12.    Apply a light coat of lithium soap base grease to the o-rings in the air joint bracket.

13.    Push the fork assembly into the air joint bracket, rubber spacer and handle crown.

When inserting the fork into the air joint bracket, grease the air joint bracket o-ring, and after insertion, make sure the o-ring fits correctly in the groove.

14. Torque the pinch bolts in the handle crown and underbracket.

Tightening torque: 20 Nm (2.0 m-kg, 14 ft-lb)

15.    Install the cap onto the cap bolt. For the procedure, refer to "Front fork oil change".

16.    Install the proper amount of air pressure in the fork legs. Take care not to exceed the maximum allowable air pressure.

Maximum fork air pressure: 245 kPa (2.5 kg/cm2, 36 psi)

17. Install the air valve caps.


Make sure no oil has contacted any disc brake components; oil will cause diminished braking capacity and damage the rubber components of the brake assembly. Make sure all oil is removed from the brake and actuating piston assemblies before they are reassembled and the motorcycle is operated.

18.  Install the front fender, handlebar front wheel, and brake calipers.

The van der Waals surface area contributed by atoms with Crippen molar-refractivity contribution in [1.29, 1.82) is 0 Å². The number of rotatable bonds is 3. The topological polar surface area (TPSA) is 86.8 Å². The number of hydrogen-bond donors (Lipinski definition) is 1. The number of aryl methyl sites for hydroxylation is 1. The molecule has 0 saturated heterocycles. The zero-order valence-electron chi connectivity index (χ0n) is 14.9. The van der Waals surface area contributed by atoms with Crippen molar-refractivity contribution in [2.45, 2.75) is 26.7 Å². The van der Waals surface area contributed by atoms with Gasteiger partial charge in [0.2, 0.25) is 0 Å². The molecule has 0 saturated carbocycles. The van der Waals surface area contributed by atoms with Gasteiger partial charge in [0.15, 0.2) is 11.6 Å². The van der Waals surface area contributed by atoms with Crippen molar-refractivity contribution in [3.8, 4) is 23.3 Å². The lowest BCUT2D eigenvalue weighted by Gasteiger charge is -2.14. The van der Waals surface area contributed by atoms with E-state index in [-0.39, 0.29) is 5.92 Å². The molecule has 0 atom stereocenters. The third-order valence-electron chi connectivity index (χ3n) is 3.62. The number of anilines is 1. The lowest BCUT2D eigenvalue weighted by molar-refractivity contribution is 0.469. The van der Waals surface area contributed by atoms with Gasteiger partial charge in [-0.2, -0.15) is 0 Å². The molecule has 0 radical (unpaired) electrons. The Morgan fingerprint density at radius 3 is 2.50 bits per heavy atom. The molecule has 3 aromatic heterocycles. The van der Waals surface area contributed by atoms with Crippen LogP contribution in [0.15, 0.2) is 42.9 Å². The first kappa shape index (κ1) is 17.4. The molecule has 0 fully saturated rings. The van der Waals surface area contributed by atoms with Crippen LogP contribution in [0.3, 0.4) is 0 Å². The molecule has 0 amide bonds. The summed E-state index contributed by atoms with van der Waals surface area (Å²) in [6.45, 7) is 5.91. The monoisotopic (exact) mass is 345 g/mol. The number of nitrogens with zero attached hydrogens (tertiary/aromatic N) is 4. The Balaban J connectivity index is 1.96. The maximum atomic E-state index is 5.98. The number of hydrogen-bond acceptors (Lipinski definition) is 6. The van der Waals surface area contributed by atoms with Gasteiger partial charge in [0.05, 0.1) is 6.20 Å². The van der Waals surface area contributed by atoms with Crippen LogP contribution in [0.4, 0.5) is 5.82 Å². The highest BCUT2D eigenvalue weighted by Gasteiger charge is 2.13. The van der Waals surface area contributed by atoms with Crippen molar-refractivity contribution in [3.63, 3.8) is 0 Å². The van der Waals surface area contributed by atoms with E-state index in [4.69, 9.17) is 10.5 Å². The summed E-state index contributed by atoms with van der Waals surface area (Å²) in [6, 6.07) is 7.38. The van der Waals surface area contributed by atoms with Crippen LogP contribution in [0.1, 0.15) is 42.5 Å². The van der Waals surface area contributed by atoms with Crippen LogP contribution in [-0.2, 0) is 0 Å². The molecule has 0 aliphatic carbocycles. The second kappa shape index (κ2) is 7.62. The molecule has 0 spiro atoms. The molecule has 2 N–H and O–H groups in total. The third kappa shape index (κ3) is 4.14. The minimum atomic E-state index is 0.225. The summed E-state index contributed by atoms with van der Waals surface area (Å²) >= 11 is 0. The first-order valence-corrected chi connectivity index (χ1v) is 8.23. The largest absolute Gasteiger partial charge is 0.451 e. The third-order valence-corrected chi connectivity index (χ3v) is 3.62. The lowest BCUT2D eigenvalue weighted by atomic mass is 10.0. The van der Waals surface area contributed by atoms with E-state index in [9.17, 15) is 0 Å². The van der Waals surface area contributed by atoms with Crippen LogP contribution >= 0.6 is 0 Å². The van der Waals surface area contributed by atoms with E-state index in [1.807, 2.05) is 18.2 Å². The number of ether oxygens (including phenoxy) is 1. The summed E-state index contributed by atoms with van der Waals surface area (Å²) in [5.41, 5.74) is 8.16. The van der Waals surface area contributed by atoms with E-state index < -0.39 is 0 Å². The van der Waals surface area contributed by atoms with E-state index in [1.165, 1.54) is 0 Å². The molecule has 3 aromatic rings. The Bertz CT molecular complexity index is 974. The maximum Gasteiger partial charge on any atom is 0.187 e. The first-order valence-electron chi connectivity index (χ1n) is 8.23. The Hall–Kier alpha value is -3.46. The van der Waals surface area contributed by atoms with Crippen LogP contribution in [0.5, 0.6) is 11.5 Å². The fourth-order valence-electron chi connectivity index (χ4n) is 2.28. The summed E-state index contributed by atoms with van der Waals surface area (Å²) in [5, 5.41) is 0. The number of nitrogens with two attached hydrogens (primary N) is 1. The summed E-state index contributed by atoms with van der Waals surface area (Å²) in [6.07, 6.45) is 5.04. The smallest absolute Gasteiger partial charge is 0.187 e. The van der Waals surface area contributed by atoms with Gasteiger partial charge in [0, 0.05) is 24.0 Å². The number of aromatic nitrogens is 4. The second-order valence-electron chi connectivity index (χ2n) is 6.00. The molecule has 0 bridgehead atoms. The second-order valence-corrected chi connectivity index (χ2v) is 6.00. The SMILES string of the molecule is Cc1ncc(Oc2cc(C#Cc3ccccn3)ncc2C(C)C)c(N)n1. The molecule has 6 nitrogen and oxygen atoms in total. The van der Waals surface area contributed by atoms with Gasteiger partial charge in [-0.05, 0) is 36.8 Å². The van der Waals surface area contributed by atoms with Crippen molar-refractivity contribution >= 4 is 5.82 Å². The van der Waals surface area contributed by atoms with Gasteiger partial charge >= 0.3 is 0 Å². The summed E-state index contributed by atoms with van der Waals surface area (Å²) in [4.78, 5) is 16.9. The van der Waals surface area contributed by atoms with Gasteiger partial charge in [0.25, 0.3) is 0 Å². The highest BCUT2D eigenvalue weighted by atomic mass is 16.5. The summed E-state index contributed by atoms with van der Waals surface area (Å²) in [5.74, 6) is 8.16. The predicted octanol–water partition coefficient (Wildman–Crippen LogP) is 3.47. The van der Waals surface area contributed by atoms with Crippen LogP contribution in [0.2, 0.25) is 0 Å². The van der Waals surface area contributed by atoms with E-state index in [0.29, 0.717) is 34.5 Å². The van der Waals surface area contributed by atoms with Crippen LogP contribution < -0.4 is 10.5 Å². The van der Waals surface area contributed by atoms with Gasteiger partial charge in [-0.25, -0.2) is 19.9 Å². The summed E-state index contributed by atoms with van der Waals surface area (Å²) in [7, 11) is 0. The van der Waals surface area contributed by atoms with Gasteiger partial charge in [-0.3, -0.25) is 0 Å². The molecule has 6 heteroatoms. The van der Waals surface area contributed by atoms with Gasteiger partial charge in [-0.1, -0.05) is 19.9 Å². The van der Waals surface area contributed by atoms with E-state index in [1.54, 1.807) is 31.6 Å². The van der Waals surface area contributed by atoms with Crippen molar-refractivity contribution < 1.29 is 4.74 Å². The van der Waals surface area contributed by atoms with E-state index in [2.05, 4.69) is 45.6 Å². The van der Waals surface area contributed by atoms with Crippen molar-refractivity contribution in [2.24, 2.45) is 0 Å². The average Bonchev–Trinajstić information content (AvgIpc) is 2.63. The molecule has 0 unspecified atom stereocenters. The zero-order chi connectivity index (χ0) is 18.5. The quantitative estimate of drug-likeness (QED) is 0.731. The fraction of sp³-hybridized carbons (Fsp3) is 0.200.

19.    Connect the speedometer cable to the drive unit, and check the operation of the motorcycle.

Steering Head

Steering Head
xjcdadmin Wed, 05/19/2010 - 13:20




A. Adjustment

Refer to "D. Reassembly" (below) for steering head adjustment procedure.

B. Removal

1.    Remove the front wheel, front forks and handlebars.

2.    Remove the front brake pipe junction.

3. Loosen the steering stem (upper bracket) pinch bolt.

4. Remove the stem bolt and steering crown.

5. Remove the top fitting nut (ring nut).

6.   Support the steering stem (under bracket) and remove the bottom fitting nut (ring nut).

7.    Remove the top bearing race and all of the bearing balls from the upper bearing

Ball quantity (upper and lower): 38 pieces.

C. Inspection

1.   Wash the bearings in solvent.

2.    Inspect the bearings for pitting or other damage. Replace the bearings if pitted or damaged. Replace the races when bearing balls are replaced.